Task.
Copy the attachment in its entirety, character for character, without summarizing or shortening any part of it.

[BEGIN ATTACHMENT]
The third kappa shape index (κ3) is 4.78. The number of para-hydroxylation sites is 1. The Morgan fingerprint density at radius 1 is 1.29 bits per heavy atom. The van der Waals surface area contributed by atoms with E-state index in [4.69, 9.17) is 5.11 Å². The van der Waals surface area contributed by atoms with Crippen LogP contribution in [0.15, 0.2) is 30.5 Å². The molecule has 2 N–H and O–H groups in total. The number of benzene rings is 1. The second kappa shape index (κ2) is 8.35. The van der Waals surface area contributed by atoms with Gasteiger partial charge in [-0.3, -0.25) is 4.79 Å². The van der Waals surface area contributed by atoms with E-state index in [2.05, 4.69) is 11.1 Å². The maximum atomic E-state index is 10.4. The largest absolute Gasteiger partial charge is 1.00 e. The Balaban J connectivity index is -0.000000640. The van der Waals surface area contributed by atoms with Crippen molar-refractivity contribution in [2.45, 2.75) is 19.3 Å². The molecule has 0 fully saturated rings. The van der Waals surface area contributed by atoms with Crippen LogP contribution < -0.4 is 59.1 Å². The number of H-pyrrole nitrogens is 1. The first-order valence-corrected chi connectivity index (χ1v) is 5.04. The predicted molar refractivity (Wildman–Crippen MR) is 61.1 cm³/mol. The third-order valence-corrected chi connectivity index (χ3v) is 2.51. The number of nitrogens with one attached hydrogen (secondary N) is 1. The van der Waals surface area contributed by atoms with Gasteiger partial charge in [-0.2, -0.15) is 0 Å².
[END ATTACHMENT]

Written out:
The third kappa shape index (κ3) is 4.78. The number of para-hydroxylation sites is 1. The Morgan fingerprint density at radius 1 is 1.29 bits per heavy atom. The van der Waals surface area contributed by atoms with E-state index in [4.69, 9.17) is 5.11 Å². The van der Waals surface area contributed by atoms with Crippen LogP contribution in [0.15, 0.2) is 30.5 Å². The molecule has 2 N–H and O–H groups in total. The number of benzene rings is 1. The second kappa shape index (κ2) is 8.35. The van der Waals surface area contributed by atoms with Gasteiger partial charge in [-0.3, -0.25) is 4.79 Å². The van der Waals surface area contributed by atoms with E-state index in [2.05, 4.69) is 11.1 Å². The maximum atomic E-state index is 10.4. The largest absolute Gasteiger partial charge is 1.00 e. The Balaban J connectivity index is -0.000000640. The van der Waals surface area contributed by atoms with Crippen molar-refractivity contribution in [2.45, 2.75) is 19.3 Å². The molecule has 0 fully saturated rings. The van der Waals surface area contributed by atoms with Crippen LogP contribution < -0.4 is 59.1 Å². The number of H-pyrrole nitrogens is 1. The first-order valence-corrected chi connectivity index (χ1v) is 5.04. The predicted molar refractivity (Wildman–Crippen MR) is 61.1 cm³/mol. The third-order valence-corrected chi connectivity index (χ3v) is 2.51. The number of nitrogens with one attached hydrogen (secondary N) is 1. The van der Waals surface area contributed by atoms with Gasteiger partial charge in [-0.2, -0.15) is 0 Å².